Disc brake bicycles require wheels specially designed for disc brakes. In this article, we will discuss what is the difference between disc brake-specific wheels and rim brake-specific wheels. What is the difference between a disc brake wheel and a rim brake wheel? Or rim brake only? When selecting a wheel, it is important to know how to tell the difference.
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There is definitely a difference between grades.
What grade of road bike do you think of when we say “grade of road bike”?
From a beginner’s point of view, even $1,000 is a big purchase, but for intermediate-level riders and above, a $1,000 road bike is an entry-level model, and some may want at least a $2,000 road bike, and preferably a $3,000 road bike. On the other hand, some professional road bikes for racing are models that cost over $10,000.
If you ask if there is a difference between these models, of course there is.
However, it is not the case that a beginner can ride a $10,000 road bike and be able to ride at an intermediate level or higher. Similarly, an intermediate rider who buys a $3,000 road bike is unlikely to be able to compete with a pro on a beginner entry-level model.
Road bikes are human-powered vehicles, so no matter how high the grade of road bike you ride, it will not be enough to overcome the difference in power.
Different people perceive performance differences differently.
The performance of a road bike is generally referred to as “the ability to ride fast over long distances”. In other words, there are “distance” and “time” axes.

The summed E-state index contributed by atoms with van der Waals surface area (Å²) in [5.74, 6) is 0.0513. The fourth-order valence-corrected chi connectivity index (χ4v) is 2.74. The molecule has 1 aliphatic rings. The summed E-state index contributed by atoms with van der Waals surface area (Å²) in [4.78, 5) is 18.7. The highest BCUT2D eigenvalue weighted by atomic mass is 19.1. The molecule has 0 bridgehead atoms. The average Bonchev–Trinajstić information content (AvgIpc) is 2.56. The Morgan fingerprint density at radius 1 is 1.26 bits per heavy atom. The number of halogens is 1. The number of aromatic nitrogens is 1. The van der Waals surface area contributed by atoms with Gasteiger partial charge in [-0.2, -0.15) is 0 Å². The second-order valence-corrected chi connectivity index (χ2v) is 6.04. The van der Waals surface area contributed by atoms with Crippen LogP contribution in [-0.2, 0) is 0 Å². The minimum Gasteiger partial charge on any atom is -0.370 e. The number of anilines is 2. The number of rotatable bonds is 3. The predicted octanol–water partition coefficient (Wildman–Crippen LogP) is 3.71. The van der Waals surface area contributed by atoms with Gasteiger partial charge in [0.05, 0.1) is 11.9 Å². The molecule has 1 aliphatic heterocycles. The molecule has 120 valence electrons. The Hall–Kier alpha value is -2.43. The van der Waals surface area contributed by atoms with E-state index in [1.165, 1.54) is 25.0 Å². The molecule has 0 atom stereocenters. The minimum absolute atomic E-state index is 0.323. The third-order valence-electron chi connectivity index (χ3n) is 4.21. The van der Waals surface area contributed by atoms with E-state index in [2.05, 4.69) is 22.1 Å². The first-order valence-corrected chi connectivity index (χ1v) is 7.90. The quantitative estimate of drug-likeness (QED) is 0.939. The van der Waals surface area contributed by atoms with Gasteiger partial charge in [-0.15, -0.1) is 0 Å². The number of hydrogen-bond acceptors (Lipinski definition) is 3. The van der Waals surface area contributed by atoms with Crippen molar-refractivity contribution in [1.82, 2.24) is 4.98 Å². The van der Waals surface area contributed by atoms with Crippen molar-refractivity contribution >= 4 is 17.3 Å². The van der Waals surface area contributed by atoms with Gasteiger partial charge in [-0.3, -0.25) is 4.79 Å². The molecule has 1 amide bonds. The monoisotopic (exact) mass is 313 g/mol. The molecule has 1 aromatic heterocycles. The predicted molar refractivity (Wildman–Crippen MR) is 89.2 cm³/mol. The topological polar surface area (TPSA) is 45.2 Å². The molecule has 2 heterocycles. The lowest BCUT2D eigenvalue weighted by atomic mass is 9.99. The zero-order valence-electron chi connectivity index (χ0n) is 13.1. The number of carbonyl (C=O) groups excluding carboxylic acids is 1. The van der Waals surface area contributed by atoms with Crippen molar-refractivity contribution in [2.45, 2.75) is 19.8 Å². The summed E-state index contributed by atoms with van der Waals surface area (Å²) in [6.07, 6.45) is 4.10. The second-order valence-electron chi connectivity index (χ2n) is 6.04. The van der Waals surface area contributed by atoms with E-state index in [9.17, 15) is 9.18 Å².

However, these two points have different indicators for beginners, intermediate, and advanced riders.
Differences in distance and time metrics
From a beginner’s point of view, the first point is to be able to run fast for about 20-30 km, while intermediate and advanced runners usually run 100 km or more. There is simply a three-fold difference in the index values.
In terms of time, beginners are said to be able to run at a stable speed of about 25 km/h, while intermediate and advanced run at a stable speed of 30 to 35 km/h. In other words, they can run at a speed of 1.5 to 2.5 km/h. In other words, the speed is about 1.5 times higher.
From these two perspectives, the numerical scale is about 5 times different between beginner and intermediate. In other words, the benefits received from upgrading are also felt five times differently.
The numbers show the different effects for different runners.
Let’s look at this in simple numbers.
Suppose that beginner rider A and intermediate rider B measure their times on a $1000 beginner road bike and a $3000 intermediate road bike, respectively. Let’s say that they both lost 3 seconds per kilometer by switching from their $1000 beginner road bikes to their $3000 road bikes.
At this point, the range of reduction in time to reach the goal for beginner A and intermediate B is as follows.
|Beginner A, shortened time
|Intermediate B, shortened time
Beginner A may feel that there is not much difference even though he paid a lot of money for a higher grade road bike, since he only lost 1 minute on a 20 km ride.
However, for intermediate rider B, who runs 100 km, the time difference is as much as 5 minutes. It is said that intermediate riders can reach an average speed of about 30km/h, so if they were racing against someone else, the difference would be 250m. If you think about it in terms of a race, that is quite a difference. From an intermediate’s point of view, a 3-second reduction per kilometer makes a very big difference.
The shortest way to upgrade a road bike is to upgrade gradually.
Thus, since road bikes depend on the running ability of the passenger, the best way is to upgrade gradually according to one’s running ability.
It may also be rewarding to consider upgrading with a set of goals, such as “If I finish in the top 10 in a race, I will move on to the next road bike,” or “If my total mileage reaches 5,000 km, I will buy a one-rank higher road bike.
In any case, road biking is not like the world of automobiles, where even amateurs can easily reach speeds of 180 km/h after buying an expensive sports car. No matter how great the road bike is, it is meaningless if the passenger’s riding ability is not able to take advantage of it.